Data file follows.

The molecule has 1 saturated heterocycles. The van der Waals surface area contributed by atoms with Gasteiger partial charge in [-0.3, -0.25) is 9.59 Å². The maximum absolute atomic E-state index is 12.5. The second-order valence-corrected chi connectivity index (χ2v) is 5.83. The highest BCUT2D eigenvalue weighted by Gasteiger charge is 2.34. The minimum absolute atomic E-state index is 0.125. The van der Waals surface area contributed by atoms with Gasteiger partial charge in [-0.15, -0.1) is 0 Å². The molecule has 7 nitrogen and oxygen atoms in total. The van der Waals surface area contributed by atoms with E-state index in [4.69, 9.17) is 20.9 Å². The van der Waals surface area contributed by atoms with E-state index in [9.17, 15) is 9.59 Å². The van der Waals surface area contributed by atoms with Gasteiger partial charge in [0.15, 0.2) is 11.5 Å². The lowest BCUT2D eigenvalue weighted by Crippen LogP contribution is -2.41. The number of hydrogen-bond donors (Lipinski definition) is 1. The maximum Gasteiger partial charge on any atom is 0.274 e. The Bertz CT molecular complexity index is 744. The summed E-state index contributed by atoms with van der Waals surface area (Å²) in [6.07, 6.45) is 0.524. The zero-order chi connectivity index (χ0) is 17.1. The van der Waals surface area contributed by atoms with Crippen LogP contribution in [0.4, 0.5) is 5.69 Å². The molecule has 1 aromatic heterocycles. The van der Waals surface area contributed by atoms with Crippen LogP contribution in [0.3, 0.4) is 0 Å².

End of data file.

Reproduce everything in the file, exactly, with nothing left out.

The molecule has 1 saturated heterocycles. The van der Waals surface area contributed by atoms with Gasteiger partial charge in [-0.3, -0.25) is 9.59 Å². The maximum absolute atomic E-state index is 12.5. The second-order valence-corrected chi connectivity index (χ2v) is 5.83. The highest BCUT2D eigenvalue weighted by Gasteiger charge is 2.34. The minimum absolute atomic E-state index is 0.125. The van der Waals surface area contributed by atoms with Gasteiger partial charge in [-0.15, -0.1) is 0 Å². The molecule has 7 nitrogen and oxygen atoms in total. The van der Waals surface area contributed by atoms with E-state index in [4.69, 9.17) is 20.9 Å². The van der Waals surface area contributed by atoms with E-state index in [9.17, 15) is 9.59 Å². The van der Waals surface area contributed by atoms with Gasteiger partial charge in [0.15, 0.2) is 11.5 Å². The lowest BCUT2D eigenvalue weighted by Crippen LogP contribution is -2.41. The number of hydrogen-bond donors (Lipinski definition) is 1. The maximum Gasteiger partial charge on any atom is 0.274 e. The Bertz CT molecular complexity index is 744. The summed E-state index contributed by atoms with van der Waals surface area (Å²) in [6.07, 6.45) is 0.524. The zero-order chi connectivity index (χ0) is 17.1. The van der Waals surface area contributed by atoms with Crippen LogP contribution in [0.4, 0.5) is 5.69 Å². The molecule has 1 aromatic heterocycles. The van der Waals surface area contributed by atoms with Crippen LogP contribution in [0.3, 0.4) is 0 Å².